Several months ago Thales signed a strategic partnership with Google to develop a trusted cloud offering in France. Can you tell us a little more about this agreement and what it entails?
Thales is developing an offer with Google aimed at providing customers with the full range of Google Cloud Platform services, while benefiting from the French national digital security agency’s (ANSSI) ‘trusted cloud’ label (SecNumCloud), which certifies the maximum level of protection against extraterritorial laws. Thales will operate the cloud and security services (identity management, data encryption, administration, supervision), including the control of updates, via a company entirely controlled by Thales, within an infrastructure hosted in France and separate from that of Google Cloud.
Are you going to sign this type of agreement with other providers?
We intend to develop different types of offerings, including with other cloud providers in the future, to meet the diversity of customer needs both in terms of cloud solutions and the level of risk that needs to be managed. There is a simple reason for this strategy: many organisations have already opted for cloud solutions, and 85% of companies have opted for multi-cloud solutions, i.e. with several providers.
So it’s obvious that to enable our customers to secure their clouds, we need a range of different offerings. Today, the European cloud market is growing strongly (from ~€50bn in 2020 to €300-500bn in 20271), with the majority of companies and public institutions having already initiated their migration to the cloud.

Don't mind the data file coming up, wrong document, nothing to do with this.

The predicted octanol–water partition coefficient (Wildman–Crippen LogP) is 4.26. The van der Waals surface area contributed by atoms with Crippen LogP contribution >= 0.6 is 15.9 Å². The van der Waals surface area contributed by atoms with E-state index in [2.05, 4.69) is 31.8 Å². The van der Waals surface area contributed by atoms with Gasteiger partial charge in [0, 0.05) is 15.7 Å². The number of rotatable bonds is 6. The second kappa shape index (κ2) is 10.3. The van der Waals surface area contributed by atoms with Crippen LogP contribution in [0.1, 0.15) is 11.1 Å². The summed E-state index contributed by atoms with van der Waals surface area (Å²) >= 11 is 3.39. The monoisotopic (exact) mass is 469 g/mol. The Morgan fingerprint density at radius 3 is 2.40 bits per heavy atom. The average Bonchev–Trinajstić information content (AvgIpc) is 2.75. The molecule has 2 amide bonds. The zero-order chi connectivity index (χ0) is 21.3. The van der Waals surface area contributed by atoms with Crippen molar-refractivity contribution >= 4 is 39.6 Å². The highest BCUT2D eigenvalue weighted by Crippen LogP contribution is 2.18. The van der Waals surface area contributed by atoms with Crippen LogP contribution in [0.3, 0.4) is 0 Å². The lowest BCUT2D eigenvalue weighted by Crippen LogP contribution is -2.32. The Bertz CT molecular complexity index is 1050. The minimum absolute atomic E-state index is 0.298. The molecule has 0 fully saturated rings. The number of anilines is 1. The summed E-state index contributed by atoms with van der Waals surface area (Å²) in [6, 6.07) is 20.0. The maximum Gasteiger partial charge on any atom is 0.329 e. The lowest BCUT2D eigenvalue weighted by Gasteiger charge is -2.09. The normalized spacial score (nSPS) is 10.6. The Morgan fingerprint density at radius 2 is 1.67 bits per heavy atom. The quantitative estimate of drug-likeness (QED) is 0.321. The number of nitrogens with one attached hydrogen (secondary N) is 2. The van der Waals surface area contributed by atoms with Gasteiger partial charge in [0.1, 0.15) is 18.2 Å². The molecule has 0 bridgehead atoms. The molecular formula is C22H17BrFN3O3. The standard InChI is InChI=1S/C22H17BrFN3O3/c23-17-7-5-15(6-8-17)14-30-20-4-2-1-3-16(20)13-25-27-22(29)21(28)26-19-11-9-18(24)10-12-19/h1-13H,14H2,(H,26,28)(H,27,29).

In France, private and public players can fortunately rely on an innovative ecosystem of French cloud providers, whether for infrastructure (some of which are already SecNumCloud certified, such as Outscale or OVH, whose IPO last year was a success) or services: for example, eight players in the cloud sector have joined forces to offer a French alternative to Office 365.
However the American “hyperscalers” (Amazon, Google, Azure, etc.) account for about 70% of global market share, generally relying on servers that are not located in France. Reinforcing the security of these technologies is a very strong market demand here in France – and across Europe – and not meeting this demand could result in a loss of security for users’ data, or a loss of competitiveness.
To promote the digital transformation of companies and administrations with more sensitive data, it is therefore necessary to support the development of the French and European ecosystem, including new technologies, while remaining uncompromising on the certification requirements that enable secure and sovereign access to American clouds.
To learn more about our trusted Cloud : Thales and the Clouds | Thales Group
KPMG, The European Cloud, major challenges for Europe and five high-impact scenarios from 2027-2030, April 2021